Marco Polo brought shellac to Europe, and since then, was used for painting and top coating art and wooden furniture. The mid-19th century was the golden age of shellac, where it was prized as the clearest, glossiest, and most sustainable coating in multiple industries. It was also around this time that shellac spawned interest and fame in America as a sealant and polisher.

Shellac was the most versatile and sought-after coating for more than a hundred years until the rise of lacquers and polyurethane, which were invented as chemical substitutes for natural shellac. So the shellac business declined as it was less long-lasting and durable than the newly synthetic versions, and soon, it was lost and forgotten in the mainstream coating industry.

It was revived as food-grade shellac (shellac coating still exists today under the name Bulls Eye Shellac and is primarily used for woodwork) since, unlike lacquers and polyurethane, shellac was naturally non-toxic, and that’s how we get to confectioner’s glaze.

What Is It?

Confectioner’s glaze is a derivative of the more widely known shellac resin, but it’s processed further to be safely used as a food and drug coating.

It naturally comes in a liquid form since it’s alcohol-based and can be purchased in pharmacies where it may also be known as a pharmaceutical glaze. It comes as a plastic bottle with a sealed cap and brush cap and seems to have an opaque, yellowish color inside the bottle, reminiscent of honey for color and viscosity.

To use it, the brush is dipped into the substance and smeared on materials, or mostly candy, to give it a shiny, clear finish. It may also be used in non-edible decorations such as plastic berries and fruits. It acts as a gloss coat and a protective layer that seals out water and air, preventing foods from spoiling or oxidizing.

In factories, candies are either dipped or run through a glazing section where they finally achieve their distinguished shine.

Interestingly, the cochineal beetle also belongs to the superfamily of lac bugs. What are cochineal beetles, you ask? It’s the type of bug used to make non-vegan/vegetarian red dye, also known as carmine, and in food, E120 or red 4. The bugs are dried and crushed to make this “edible” dye, commonly found in red jelly.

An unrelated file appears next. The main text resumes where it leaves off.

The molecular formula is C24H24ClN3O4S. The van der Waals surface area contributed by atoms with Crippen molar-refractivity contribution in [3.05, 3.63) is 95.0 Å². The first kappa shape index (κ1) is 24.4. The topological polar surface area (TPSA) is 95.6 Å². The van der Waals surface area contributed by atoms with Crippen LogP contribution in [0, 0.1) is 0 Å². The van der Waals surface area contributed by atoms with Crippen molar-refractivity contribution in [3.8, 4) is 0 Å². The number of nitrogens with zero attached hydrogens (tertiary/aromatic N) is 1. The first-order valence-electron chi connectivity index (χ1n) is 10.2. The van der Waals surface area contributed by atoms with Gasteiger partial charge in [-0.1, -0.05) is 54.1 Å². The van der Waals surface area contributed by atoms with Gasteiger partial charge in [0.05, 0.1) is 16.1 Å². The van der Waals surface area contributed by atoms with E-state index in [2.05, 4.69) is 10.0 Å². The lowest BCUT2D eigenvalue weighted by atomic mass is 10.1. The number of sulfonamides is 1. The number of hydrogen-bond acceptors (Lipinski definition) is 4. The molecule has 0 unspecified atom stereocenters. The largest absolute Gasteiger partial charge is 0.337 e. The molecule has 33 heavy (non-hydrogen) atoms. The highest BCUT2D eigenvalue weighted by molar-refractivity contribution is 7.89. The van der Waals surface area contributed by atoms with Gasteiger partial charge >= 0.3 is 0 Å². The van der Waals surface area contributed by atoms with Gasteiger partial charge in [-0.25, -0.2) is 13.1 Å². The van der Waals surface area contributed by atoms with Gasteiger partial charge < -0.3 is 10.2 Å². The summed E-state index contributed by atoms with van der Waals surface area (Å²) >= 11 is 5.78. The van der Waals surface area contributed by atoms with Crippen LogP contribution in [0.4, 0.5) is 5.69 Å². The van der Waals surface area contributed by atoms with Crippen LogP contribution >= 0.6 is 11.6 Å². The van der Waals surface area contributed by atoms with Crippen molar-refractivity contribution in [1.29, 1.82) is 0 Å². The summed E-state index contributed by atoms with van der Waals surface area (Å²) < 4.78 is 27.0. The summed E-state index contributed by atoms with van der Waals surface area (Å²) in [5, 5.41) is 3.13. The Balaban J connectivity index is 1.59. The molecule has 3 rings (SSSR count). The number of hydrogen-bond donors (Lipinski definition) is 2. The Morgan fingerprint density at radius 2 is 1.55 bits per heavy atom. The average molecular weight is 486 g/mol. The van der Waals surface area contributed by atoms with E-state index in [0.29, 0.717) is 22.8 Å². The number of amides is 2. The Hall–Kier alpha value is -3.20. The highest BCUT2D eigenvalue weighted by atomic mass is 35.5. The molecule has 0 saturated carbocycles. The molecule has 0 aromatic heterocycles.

How Is It Made?

It starts with bleached shellac resin, the modernized type of shellac, and is diluted in non-denatured ethyl alcohol (denatured ethyl alcohol is poisonous), waxes, and titanium dioxide. Food-grade confectioner’s glaze is 35% shellac dilute, and the rest are VOC (volatile organic compounds) that evaporate once the glaze is applied.


In candy and drug supplements, a confectioner’s or pharmaceutical glaze is used as a special, shiny coating that refines the product’s appearance, extends shelf life, protects against unwanted moisture, and produces a durable layer against damage or scratches.

It also seals in odors emanating from drugs and is a common ingredient in time-released, sustained, or delayed-action pills. So next time you visit the pharmacy, ask first if a drug contains glaze, which is, most often, non-vegan.

Jelly Belly jelly beans, corn candies, Hershey’s Whoppers, Milk Duds, Tootsie Rolls, and Ferrara’s are known candies or manufacturers that use confectioners’ glaze. While Jolly Rancher jelly beans, SweeTarts, Nerds, Gobstopper, Skittles, and Tic Tacs are vegan-friendly brands that make great, glossy candies without the hideous insect glaze.

Health Concerns

While confectioner’s glaze is food-grade shellac approved by the FDA as an inactive ingredient, it’s also labeled as a harmless, non-nutritive substance. This means that it’s neither detrimental nor helpful to one’s health. Also, note that the confectioner’s glaze is indigestible.